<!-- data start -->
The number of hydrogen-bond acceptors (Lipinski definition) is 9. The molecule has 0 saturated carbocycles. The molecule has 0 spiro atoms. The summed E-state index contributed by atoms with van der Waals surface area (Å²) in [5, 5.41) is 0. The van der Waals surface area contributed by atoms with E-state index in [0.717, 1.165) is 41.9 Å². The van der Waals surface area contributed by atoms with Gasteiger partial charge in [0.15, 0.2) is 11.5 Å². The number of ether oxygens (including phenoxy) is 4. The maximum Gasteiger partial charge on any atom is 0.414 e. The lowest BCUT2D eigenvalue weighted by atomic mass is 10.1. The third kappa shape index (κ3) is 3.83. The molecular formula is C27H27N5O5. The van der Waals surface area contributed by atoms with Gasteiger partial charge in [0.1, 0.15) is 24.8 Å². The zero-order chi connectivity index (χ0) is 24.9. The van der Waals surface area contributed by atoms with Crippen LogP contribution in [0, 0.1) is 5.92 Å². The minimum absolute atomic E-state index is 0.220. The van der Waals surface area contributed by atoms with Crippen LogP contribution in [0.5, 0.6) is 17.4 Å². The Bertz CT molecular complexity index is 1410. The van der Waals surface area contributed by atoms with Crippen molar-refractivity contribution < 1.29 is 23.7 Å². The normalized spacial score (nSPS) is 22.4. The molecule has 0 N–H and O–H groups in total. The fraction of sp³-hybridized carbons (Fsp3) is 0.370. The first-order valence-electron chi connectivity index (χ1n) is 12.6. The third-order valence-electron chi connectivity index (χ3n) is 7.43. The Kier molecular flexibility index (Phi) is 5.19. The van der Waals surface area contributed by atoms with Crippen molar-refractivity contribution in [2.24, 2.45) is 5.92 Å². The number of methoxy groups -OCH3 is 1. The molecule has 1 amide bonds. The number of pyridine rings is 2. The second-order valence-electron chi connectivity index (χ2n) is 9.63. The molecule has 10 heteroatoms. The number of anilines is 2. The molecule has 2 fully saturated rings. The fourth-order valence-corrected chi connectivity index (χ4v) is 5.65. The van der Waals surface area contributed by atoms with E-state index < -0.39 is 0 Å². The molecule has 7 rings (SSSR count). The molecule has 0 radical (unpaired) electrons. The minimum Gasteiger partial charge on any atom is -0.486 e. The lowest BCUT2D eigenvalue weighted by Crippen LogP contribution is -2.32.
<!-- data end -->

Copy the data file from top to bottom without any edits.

The number of hydrogen-bond acceptors (Lipinski definition) is 9. The molecule has 0 saturated carbocycles. The molecule has 0 spiro atoms. The summed E-state index contributed by atoms with van der Waals surface area (Å²) in [5, 5.41) is 0. The van der Waals surface area contributed by atoms with E-state index in [0.717, 1.165) is 41.9 Å². The van der Waals surface area contributed by atoms with Gasteiger partial charge in [0.15, 0.2) is 11.5 Å². The number of ether oxygens (including phenoxy) is 4. The maximum Gasteiger partial charge on any atom is 0.414 e. The lowest BCUT2D eigenvalue weighted by atomic mass is 10.1. The third kappa shape index (κ3) is 3.83. The molecular formula is C27H27N5O5. The van der Waals surface area contributed by atoms with Gasteiger partial charge in [0.1, 0.15) is 24.8 Å². The zero-order chi connectivity index (χ0) is 24.9. The van der Waals surface area contributed by atoms with Crippen LogP contribution in [0, 0.1) is 5.92 Å². The minimum absolute atomic E-state index is 0.220. The van der Waals surface area contributed by atoms with Crippen LogP contribution in [0.5, 0.6) is 17.4 Å². The Bertz CT molecular complexity index is 1410. The van der Waals surface area contributed by atoms with Crippen molar-refractivity contribution < 1.29 is 23.7 Å². The normalized spacial score (nSPS) is 22.4. The molecule has 0 N–H and O–H groups in total. The fraction of sp³-hybridized carbons (Fsp3) is 0.370. The first-order valence-electron chi connectivity index (χ1n) is 12.6. The third-order valence-electron chi connectivity index (χ3n) is 7.43. The Kier molecular flexibility index (Phi) is 5.19. The van der Waals surface area contributed by atoms with Crippen molar-refractivity contribution in [2.24, 2.45) is 5.92 Å². The number of methoxy groups -OCH3 is 1. The molecule has 1 amide bonds. The number of pyridine rings is 2. The second-order valence-electron chi connectivity index (χ2n) is 9.63. The molecule has 10 heteroatoms. The number of anilines is 2. The molecule has 2 fully saturated rings. The fourth-order valence-corrected chi connectivity index (χ4v) is 5.65. The van der Waals surface area contributed by atoms with E-state index < -0.39 is 0 Å². The molecule has 7 rings (SSSR count). The molecule has 0 radical (unpaired) electrons. The minimum Gasteiger partial charge on any atom is -0.486 e. The lowest BCUT2D eigenvalue weighted by Crippen LogP contribution is -2.32.